Groundwater levels rose significantly across most of Nebraska from January 2019 to January 2020, and the state received so much precipitation over that period that a new color was added to the 2019-20 precipitation map included in the recently released 2020 Nebraska Groundwater-Level Monitoring Report.
“We ran out of blues, so we had to go to purple,” said Aaron Young, a geologist with the University of Nebraska–Lincoln’s School of Natural Resources and lead author of the report.
Over that period, Young said, 159 of 163 weather stations across Nebraska measured more precipitation than the 30-year normal. While most of the state was bathed one shade of blue or another to reflect bountiful totals, the purple dot was added in Cherry County, where 212% of normal precipitation fell.
The rain, snow and ice surpluses from 2019 were reflected in thousands of well measurements taken across much of Nebraska in early 2020, beneath which nearly three-quarters of the total volume of the High Plains Aquifer lies. In total, 4,970 wells were measured across Nebraska last spring, and there was an average increase of 1.58 feet in them statewide.
“An average rise of 1.58 feet statewide is pretty significant,” Young said.
Groundwater-level rises were recorded in 79% of the wells measured, with 55% of the wells recording an increase of more than a foot of water.
Many of the groundwater level decreases in the latest report were recorded in wells located near the Missouri River or in Dawson County, which is located along the Platte River. Young said that in 2019, those water levels were measured at or near the peak stage of spring flooding, meaning that even though groundwater totals remained robust in those areas when they were measured in early 2020, the measurements had nowhere to go but down.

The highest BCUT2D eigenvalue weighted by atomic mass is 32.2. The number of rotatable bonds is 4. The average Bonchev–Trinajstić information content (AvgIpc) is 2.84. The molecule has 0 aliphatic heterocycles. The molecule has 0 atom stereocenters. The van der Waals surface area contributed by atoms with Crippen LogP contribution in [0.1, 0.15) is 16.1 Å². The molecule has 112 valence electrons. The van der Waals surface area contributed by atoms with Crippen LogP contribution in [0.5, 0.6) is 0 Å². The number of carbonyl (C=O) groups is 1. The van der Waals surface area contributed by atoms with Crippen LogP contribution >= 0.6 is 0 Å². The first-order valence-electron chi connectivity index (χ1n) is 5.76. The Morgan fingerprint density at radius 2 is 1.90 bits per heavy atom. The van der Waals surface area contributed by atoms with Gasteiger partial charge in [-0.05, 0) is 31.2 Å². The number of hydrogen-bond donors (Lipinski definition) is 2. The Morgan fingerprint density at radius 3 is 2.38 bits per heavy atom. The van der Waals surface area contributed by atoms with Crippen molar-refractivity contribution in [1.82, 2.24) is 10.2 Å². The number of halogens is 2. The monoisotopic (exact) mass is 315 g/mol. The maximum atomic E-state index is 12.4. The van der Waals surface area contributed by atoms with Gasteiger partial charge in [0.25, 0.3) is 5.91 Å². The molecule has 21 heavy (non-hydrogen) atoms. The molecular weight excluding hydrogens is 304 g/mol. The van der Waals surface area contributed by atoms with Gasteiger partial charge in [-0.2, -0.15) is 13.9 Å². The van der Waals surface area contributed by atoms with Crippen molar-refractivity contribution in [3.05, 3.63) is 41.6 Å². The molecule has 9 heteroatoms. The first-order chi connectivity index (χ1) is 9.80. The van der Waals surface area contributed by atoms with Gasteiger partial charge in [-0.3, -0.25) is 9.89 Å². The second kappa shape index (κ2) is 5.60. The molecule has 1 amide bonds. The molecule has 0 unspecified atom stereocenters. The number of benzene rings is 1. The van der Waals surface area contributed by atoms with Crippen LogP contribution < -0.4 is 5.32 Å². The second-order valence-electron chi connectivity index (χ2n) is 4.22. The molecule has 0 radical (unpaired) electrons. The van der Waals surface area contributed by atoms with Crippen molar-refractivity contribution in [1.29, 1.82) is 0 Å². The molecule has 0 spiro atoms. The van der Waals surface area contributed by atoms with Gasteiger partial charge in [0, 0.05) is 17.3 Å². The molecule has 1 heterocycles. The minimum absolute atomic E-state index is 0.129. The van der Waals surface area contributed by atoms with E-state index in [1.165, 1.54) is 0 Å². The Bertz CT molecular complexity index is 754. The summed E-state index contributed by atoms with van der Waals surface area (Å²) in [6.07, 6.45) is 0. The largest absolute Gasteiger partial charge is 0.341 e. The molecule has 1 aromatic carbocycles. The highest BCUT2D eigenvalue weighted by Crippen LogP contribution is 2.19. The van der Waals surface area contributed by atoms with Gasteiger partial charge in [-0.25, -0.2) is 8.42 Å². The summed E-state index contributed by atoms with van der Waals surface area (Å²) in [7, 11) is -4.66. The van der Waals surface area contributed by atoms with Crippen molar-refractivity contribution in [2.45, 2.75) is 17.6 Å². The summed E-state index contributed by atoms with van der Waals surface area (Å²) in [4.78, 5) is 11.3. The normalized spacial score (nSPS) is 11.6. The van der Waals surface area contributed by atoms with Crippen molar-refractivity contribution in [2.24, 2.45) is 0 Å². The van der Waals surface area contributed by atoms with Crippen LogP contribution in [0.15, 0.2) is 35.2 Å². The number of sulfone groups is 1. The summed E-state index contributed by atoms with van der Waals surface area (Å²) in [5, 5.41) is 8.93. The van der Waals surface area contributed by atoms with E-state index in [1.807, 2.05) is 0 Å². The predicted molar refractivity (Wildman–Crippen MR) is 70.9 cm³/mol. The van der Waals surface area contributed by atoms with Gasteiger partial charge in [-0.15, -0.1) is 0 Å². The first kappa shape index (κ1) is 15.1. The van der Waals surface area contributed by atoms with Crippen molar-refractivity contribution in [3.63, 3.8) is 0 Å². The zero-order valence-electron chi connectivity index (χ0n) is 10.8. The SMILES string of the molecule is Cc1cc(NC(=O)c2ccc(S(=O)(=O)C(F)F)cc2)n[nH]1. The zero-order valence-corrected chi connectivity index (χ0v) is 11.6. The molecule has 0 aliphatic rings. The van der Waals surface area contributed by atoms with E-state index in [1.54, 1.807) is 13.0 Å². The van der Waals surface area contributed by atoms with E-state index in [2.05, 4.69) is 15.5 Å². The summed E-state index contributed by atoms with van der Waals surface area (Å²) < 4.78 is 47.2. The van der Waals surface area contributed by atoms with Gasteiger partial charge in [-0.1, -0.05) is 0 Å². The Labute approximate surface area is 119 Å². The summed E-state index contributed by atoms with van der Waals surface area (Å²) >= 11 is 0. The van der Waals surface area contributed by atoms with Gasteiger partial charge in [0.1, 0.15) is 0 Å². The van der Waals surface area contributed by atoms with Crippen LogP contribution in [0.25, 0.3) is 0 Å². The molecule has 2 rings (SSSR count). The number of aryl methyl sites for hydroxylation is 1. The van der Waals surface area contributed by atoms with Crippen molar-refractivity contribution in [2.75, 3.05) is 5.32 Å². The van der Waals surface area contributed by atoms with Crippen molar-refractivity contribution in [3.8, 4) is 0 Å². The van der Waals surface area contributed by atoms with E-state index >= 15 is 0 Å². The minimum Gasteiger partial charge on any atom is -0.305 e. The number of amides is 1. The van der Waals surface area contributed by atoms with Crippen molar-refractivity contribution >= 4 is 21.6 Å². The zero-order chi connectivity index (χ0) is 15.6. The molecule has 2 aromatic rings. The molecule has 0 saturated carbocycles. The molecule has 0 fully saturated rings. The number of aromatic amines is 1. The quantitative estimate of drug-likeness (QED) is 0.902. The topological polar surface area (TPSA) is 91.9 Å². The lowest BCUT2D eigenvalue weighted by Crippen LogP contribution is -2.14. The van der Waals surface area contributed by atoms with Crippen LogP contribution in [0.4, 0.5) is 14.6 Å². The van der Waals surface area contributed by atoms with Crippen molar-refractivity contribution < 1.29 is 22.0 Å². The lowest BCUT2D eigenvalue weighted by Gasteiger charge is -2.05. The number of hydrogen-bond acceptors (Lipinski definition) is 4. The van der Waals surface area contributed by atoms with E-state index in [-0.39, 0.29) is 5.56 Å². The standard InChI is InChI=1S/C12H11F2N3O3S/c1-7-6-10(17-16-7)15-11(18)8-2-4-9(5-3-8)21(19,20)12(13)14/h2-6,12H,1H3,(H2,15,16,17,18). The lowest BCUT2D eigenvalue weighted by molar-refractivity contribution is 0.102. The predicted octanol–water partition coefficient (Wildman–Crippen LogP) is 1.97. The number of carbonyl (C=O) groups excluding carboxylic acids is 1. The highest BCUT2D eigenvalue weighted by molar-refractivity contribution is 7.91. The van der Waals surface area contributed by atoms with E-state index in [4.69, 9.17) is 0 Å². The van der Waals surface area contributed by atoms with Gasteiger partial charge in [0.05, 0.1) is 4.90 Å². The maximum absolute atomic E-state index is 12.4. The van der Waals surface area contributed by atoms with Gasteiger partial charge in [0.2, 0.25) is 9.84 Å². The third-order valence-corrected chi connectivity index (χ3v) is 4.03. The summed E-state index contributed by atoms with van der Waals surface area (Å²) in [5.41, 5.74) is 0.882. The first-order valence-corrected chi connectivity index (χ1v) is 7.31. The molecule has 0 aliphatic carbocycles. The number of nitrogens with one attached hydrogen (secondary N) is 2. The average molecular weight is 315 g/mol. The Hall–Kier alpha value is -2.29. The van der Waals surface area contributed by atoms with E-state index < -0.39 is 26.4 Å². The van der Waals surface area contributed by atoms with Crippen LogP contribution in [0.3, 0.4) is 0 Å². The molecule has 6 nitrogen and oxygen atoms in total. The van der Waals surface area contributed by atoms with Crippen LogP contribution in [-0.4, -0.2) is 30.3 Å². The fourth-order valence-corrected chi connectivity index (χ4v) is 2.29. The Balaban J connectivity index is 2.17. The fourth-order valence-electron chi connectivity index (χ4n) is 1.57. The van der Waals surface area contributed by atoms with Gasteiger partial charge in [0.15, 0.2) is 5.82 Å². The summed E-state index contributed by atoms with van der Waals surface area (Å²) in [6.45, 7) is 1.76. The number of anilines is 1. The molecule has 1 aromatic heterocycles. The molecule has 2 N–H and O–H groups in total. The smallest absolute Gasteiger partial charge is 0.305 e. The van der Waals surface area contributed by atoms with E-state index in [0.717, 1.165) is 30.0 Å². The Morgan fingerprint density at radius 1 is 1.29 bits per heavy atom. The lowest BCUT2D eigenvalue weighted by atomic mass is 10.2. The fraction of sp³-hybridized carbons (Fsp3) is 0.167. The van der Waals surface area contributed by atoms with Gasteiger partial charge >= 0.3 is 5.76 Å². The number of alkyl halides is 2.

“So, we’re not actually seeing a decline,” he said. “We’re just seeing a departure from extremely high levels in 2019.”
Typically, the Nebraska Groundwater-Level Monitoring Report reflects measurements of over 5,000 wells. That number was slightly smaller this year in part because of flood-related access issues or pandemic-related travel restrictions put in place in early 2020, when Young typically visits about 120 well sites to record measurements by hand.
“It’s still a pretty robust map,” Young said. “There are some areas along the Platte and Missouri rivers that are missing a measurement either from spring 2019 flooding or COVID travel restrictions. That could leave some holes in an area that normally don’t have a hole. But overall, it’s a pretty dense dataset.”
Other than a slight decrease in the total number of measurements collected, Young said the only other major pandemic-related difference to compiling the report was that he completed the hand-drawn maps of the state’s aquifers on his kitchen table rather than at his Hardin Hall office.
The process of completing the groundwater level map involves a combination of computer renderings that produce an initial interpolation of changes across the state’s aquifers, followed by a hand-drawn edit that corrects areas where Young knows aquifer boundaries exist, such as along the Platte River or Nebraska’s surrounding borders.
The report, created at the Conservation and Survey Division in the School of Natural Resources, was written, researched and produced by Young, Mark Burbach, Leslie Howard, Susan Lackey and Matt Joeckel. The report can be found at https://go.unl.edu/h6ke.
All of the maps found in the 2020 Nebraska Groundwater-Level Monitoring Report, as well as data from the individual wells that were measured, can be examined on an interactive website created by CSD. The portal to the interactive site can be found at http://snr.unl.edu/csd/map.